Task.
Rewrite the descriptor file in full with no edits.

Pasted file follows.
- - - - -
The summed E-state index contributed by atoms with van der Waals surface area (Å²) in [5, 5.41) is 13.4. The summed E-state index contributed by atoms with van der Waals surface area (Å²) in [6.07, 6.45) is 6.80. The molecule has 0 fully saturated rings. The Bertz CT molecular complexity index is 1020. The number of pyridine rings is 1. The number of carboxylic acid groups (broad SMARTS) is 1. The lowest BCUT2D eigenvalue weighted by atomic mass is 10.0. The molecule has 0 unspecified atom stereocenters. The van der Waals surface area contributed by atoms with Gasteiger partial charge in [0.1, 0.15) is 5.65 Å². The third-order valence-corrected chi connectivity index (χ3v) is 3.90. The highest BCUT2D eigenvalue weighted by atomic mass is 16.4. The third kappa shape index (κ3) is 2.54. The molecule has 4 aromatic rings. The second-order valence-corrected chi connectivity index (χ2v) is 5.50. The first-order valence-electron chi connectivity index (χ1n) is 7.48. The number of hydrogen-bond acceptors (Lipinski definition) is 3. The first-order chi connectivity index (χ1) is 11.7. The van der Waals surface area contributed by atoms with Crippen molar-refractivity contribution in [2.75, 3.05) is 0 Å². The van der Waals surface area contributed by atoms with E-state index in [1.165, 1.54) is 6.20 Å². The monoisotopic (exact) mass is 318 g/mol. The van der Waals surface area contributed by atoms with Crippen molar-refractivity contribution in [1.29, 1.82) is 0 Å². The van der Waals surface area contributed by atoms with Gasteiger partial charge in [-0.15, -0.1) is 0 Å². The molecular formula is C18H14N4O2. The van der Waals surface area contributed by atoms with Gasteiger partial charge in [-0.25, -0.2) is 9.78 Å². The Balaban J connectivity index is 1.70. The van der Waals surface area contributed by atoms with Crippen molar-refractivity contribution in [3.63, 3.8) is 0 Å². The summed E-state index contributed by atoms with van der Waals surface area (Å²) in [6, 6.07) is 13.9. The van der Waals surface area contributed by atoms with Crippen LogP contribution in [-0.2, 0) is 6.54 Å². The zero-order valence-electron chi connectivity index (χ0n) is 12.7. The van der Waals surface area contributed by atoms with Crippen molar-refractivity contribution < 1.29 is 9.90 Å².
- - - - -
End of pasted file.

The summed E-state index contributed by atoms with van der Waals surface area (Å²) in [5, 5.41) is 13.4. The summed E-state index contributed by atoms with van der Waals surface area (Å²) in [6.07, 6.45) is 6.80. The molecule has 0 fully saturated rings. The Bertz CT molecular complexity index is 1020. The number of pyridine rings is 1. The number of carboxylic acid groups (broad SMARTS) is 1. The lowest BCUT2D eigenvalue weighted by atomic mass is 10.0. The molecule has 0 unspecified atom stereocenters. The van der Waals surface area contributed by atoms with Gasteiger partial charge in [0.1, 0.15) is 5.65 Å². The third-order valence-corrected chi connectivity index (χ3v) is 3.90. The highest BCUT2D eigenvalue weighted by atomic mass is 16.4. The third kappa shape index (κ3) is 2.54. The molecule has 4 aromatic rings. The second-order valence-corrected chi connectivity index (χ2v) is 5.50. The first-order valence-electron chi connectivity index (χ1n) is 7.48. The number of hydrogen-bond acceptors (Lipinski definition) is 3. The first-order chi connectivity index (χ1) is 11.7. The van der Waals surface area contributed by atoms with Crippen molar-refractivity contribution in [2.75, 3.05) is 0 Å². The van der Waals surface area contributed by atoms with E-state index in [1.165, 1.54) is 6.20 Å². The monoisotopic (exact) mass is 318 g/mol. The van der Waals surface area contributed by atoms with Crippen molar-refractivity contribution in [1.29, 1.82) is 0 Å². The van der Waals surface area contributed by atoms with Gasteiger partial charge in [-0.15, -0.1) is 0 Å². The molecular formula is C18H14N4O2. The van der Waals surface area contributed by atoms with Gasteiger partial charge in [-0.25, -0.2) is 9.78 Å². The Balaban J connectivity index is 1.70. The van der Waals surface area contributed by atoms with Crippen molar-refractivity contribution in [3.63, 3.8) is 0 Å². The summed E-state index contributed by atoms with van der Waals surface area (Å²) in [6, 6.07) is 13.9. The van der Waals surface area contributed by atoms with Crippen LogP contribution in [-0.2, 0) is 6.54 Å². The zero-order valence-electron chi connectivity index (χ0n) is 12.7. The van der Waals surface area contributed by atoms with Crippen molar-refractivity contribution < 1.29 is 9.90 Å².